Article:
23

Is there a way to initialize an array or a collection by using a simple lambda expression?

Something like

// What about this?
Person[] persons = new Person[15];
persons = () -> {return new Person()};

Or

// I know, you need to say how many objects
ArrayList<Person> persons = () -> {return new Person()};
31

Sure - I don't know how useful it is, but it's certainly doable:

import java.util.*;
import java.util.function.*;
import java.util.stream.*;

public class Test
{
    public static void main(String[] args)
    {
        Supplier<Test> supplier = () -> new Test();
        List<Test> list = Stream
            .generate(supplier)
            .limit(10)
            .collect(Collectors.toList());
        System.out.println(list.size()); // 10
        // Prints false, showing it really is calling the supplier
        // once per iteration.
        System.out.println(list.get(0) == list.get(1));
    }
}
| improve this answer | |
  • 3
    Or directly .generate(() -> new Test()), just to use the lambda operator requested by OP... would rather use .generate(Test::new). – Jean-François Savard Apr 27 '16 at 13:46
  • 6
    @Jean-FrançoisSavard: Yes, I was only separating out the declaration to show the types involved. – Jon Skeet Apr 27 '16 at 14:05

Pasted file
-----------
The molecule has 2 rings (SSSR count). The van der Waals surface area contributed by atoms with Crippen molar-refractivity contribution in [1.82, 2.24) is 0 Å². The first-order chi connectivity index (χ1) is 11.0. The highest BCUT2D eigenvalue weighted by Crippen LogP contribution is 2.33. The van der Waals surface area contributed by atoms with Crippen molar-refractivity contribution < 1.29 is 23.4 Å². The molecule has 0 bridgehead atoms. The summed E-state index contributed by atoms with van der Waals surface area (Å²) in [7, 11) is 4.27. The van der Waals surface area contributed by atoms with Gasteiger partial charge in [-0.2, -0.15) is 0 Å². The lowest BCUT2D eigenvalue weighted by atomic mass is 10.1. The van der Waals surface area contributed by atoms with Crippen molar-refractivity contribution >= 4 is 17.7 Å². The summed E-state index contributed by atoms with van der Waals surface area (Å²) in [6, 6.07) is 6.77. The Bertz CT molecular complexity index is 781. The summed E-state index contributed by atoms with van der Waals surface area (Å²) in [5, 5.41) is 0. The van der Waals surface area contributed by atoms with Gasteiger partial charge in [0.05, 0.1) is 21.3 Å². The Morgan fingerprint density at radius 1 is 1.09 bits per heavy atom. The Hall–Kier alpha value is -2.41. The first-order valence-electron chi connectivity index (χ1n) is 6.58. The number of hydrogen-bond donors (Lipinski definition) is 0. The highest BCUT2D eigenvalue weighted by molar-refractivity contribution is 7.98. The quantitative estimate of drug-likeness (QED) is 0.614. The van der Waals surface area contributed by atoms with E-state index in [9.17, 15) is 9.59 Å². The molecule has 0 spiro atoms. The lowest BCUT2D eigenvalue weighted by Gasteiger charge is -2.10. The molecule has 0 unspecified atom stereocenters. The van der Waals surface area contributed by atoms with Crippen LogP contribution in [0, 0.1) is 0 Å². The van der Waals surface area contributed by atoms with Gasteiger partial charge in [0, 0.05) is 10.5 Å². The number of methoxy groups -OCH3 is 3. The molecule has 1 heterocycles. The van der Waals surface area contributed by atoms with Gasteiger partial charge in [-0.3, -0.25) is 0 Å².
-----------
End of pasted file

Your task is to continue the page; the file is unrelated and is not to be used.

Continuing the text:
23

If you already have a pre-allocated array, you can use a lambda expression to populate it using Arrays.setAll or Arrays.parallelSetAll:

Arrays.setAll(persons, i -> new Person()); // i is the array index

To create a new array, you can use

Person[] persons = IntStream.range(0, 15)  // 15 is the size
    .mapToObj(i -> new Person())
    .toArray(Person[]::new);
| improve this answer | |
4

If you want to initialize it using Java 8, you don't really need to use a lambda expression. You can achieve that using Stream:

Stream.of(new Person()).collect(Collectors.toList());
| improve this answer | |
  • 3
    I think the OP wants to call the lambda expression multiple times to populate the list - see if my answer makes sense to you. – Jon Skeet Apr 27 '16 at 9:23
  • @JonSkeet Totally makes sense. – Maroun Apr 27 '16 at 9:27
  • 2
    This will create a list containing a single Person instance, thus, it’s a complicated way to do the same as Collections.singletonList(new Person()) – Holger Apr 27 '16 at 10:09
  • @Holger singletonList return an immutable list. – Jean-François Savard Apr 27 '16 at 13:51
  • 1
    @Jean-FrançoisSavard: Collectors.toList() gives no guarantees about mutability or immutability, so that's not really a point in favor of this answer. – user2357112 supports Monica Apr 27 '16 at 16:54

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